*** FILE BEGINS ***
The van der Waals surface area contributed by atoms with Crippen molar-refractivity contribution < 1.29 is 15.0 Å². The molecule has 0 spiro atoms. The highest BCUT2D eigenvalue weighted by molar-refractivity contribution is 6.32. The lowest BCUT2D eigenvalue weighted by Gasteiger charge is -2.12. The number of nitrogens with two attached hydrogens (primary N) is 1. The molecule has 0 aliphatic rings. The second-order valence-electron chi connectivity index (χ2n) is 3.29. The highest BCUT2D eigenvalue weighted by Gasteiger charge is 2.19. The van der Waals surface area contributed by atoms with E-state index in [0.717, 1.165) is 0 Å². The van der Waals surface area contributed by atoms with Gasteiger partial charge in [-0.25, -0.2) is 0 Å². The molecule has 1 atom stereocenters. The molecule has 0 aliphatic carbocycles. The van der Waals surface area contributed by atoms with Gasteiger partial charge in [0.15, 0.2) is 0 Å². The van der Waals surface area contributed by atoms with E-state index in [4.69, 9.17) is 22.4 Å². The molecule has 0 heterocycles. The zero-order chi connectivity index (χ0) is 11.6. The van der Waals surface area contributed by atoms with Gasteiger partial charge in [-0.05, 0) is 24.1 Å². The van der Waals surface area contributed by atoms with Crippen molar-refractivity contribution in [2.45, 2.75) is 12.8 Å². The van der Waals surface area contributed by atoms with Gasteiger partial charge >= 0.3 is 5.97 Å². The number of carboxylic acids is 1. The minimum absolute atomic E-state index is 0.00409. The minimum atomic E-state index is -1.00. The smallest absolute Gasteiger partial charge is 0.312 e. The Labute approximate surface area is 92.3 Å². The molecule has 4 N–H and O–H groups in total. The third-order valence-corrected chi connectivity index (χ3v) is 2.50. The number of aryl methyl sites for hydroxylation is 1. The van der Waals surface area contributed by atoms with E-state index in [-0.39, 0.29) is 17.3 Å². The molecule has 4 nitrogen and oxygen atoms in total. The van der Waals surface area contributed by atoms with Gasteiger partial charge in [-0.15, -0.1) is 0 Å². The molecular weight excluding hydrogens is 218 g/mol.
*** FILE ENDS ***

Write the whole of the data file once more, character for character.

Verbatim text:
The van der Waals surface area contributed by atoms with Crippen molar-refractivity contribution < 1.29 is 15.0 Å². The molecule has 0 spiro atoms. The highest BCUT2D eigenvalue weighted by molar-refractivity contribution is 6.32. The lowest BCUT2D eigenvalue weighted by Gasteiger charge is -2.12. The number of nitrogens with two attached hydrogens (primary N) is 1. The molecule has 0 aliphatic rings. The second-order valence-electron chi connectivity index (χ2n) is 3.29. The highest BCUT2D eigenvalue weighted by Gasteiger charge is 2.19. The van der Waals surface area contributed by atoms with E-state index in [0.717, 1.165) is 0 Å². The van der Waals surface area contributed by atoms with Gasteiger partial charge in [-0.25, -0.2) is 0 Å². The molecule has 1 atom stereocenters. The molecule has 0 aliphatic carbocycles. The van der Waals surface area contributed by atoms with Gasteiger partial charge in [0.15, 0.2) is 0 Å². The van der Waals surface area contributed by atoms with E-state index in [4.69, 9.17) is 22.4 Å². The molecule has 0 heterocycles. The zero-order chi connectivity index (χ0) is 11.6. The van der Waals surface area contributed by atoms with Gasteiger partial charge in [-0.05, 0) is 24.1 Å². The van der Waals surface area contributed by atoms with Crippen molar-refractivity contribution in [2.45, 2.75) is 12.8 Å². The van der Waals surface area contributed by atoms with Gasteiger partial charge >= 0.3 is 5.97 Å². The number of carboxylic acids is 1. The minimum absolute atomic E-state index is 0.00409. The minimum atomic E-state index is -1.00. The smallest absolute Gasteiger partial charge is 0.312 e. The Labute approximate surface area is 92.3 Å². The molecule has 4 N–H and O–H groups in total. The third-order valence-corrected chi connectivity index (χ3v) is 2.50. The number of aryl methyl sites for hydroxylation is 1. The van der Waals surface area contributed by atoms with E-state index in [-0.39, 0.29) is 17.3 Å². The molecule has 4 nitrogen and oxygen atoms in total. The van der Waals surface area contributed by atoms with Gasteiger partial charge in [-0.15, -0.1) is 0 Å². The molecular weight excluding hydrogens is 218 g/mol.